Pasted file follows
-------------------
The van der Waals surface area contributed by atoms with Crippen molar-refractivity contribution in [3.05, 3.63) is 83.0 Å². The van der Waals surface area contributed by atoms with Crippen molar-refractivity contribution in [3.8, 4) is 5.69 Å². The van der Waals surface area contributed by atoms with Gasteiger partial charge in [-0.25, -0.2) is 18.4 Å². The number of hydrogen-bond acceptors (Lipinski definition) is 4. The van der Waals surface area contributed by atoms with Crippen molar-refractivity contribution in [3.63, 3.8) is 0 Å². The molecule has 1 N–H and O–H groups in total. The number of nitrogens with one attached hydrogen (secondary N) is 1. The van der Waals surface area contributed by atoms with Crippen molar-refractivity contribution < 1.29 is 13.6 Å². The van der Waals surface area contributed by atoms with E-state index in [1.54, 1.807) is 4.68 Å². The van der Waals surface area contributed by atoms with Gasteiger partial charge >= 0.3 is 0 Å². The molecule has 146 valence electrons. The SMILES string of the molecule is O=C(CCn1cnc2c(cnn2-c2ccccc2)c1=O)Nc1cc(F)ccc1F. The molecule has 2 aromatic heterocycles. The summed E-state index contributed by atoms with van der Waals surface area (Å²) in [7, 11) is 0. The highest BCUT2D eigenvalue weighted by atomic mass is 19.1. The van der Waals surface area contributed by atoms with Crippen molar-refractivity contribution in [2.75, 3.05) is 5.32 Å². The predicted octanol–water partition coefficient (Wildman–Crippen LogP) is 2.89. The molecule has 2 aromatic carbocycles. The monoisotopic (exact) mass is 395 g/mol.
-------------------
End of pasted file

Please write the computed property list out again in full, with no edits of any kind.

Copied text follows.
The van der Waals surface area contributed by atoms with Crippen molar-refractivity contribution in [3.05, 3.63) is 83.0 Å². The van der Waals surface area contributed by atoms with Crippen molar-refractivity contribution in [3.8, 4) is 5.69 Å². The van der Waals surface area contributed by atoms with Gasteiger partial charge in [-0.25, -0.2) is 18.4 Å². The number of hydrogen-bond acceptors (Lipinski definition) is 4. The van der Waals surface area contributed by atoms with Crippen molar-refractivity contribution in [3.63, 3.8) is 0 Å². The molecule has 1 N–H and O–H groups in total. The number of nitrogens with one attached hydrogen (secondary N) is 1. The van der Waals surface area contributed by atoms with Crippen molar-refractivity contribution < 1.29 is 13.6 Å². The van der Waals surface area contributed by atoms with E-state index in [1.54, 1.807) is 4.68 Å². The van der Waals surface area contributed by atoms with Gasteiger partial charge >= 0.3 is 0 Å². The molecule has 146 valence electrons. The SMILES string of the molecule is O=C(CCn1cnc2c(cnn2-c2ccccc2)c1=O)Nc1cc(F)ccc1F. The molecule has 2 aromatic heterocycles. The summed E-state index contributed by atoms with van der Waals surface area (Å²) in [7, 11) is 0. The highest BCUT2D eigenvalue weighted by atomic mass is 19.1. The van der Waals surface area contributed by atoms with Crippen molar-refractivity contribution in [2.75, 3.05) is 5.32 Å². The predicted octanol–water partition coefficient (Wildman–Crippen LogP) is 2.89. The molecule has 2 aromatic carbocycles. The monoisotopic (exact) mass is 395 g/mol.